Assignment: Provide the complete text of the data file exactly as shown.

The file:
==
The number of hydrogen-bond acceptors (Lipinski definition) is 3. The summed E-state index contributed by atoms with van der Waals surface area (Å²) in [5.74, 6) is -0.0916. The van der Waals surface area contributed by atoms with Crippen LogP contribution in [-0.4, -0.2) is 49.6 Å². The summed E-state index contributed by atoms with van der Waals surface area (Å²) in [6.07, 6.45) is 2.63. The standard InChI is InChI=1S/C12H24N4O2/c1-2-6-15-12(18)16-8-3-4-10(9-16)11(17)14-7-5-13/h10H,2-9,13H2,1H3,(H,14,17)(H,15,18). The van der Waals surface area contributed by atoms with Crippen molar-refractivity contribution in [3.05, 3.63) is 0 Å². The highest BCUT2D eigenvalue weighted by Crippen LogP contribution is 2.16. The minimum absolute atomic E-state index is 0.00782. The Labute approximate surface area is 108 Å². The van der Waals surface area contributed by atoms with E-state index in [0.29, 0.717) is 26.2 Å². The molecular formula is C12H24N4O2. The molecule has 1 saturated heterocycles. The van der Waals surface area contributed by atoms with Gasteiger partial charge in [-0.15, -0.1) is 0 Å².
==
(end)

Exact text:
The number of hydrogen-bond acceptors (Lipinski definition) is 3. The summed E-state index contributed by atoms with van der Waals surface area (Å²) in [5.74, 6) is -0.0916. The van der Waals surface area contributed by atoms with Crippen LogP contribution in [-0.4, -0.2) is 49.6 Å². The summed E-state index contributed by atoms with van der Waals surface area (Å²) in [6.07, 6.45) is 2.63. The standard InChI is InChI=1S/C12H24N4O2/c1-2-6-15-12(18)16-8-3-4-10(9-16)11(17)14-7-5-13/h10H,2-9,13H2,1H3,(H,14,17)(H,15,18). The van der Waals surface area contributed by atoms with Crippen molar-refractivity contribution in [3.05, 3.63) is 0 Å². The highest BCUT2D eigenvalue weighted by Crippen LogP contribution is 2.16. The minimum absolute atomic E-state index is 0.00782. The Labute approximate surface area is 108 Å². The van der Waals surface area contributed by atoms with E-state index in [0.29, 0.717) is 26.2 Å². The molecular formula is C12H24N4O2. The molecule has 1 saturated heterocycles. The van der Waals surface area contributed by atoms with Gasteiger partial charge in [-0.15, -0.1) is 0 Å².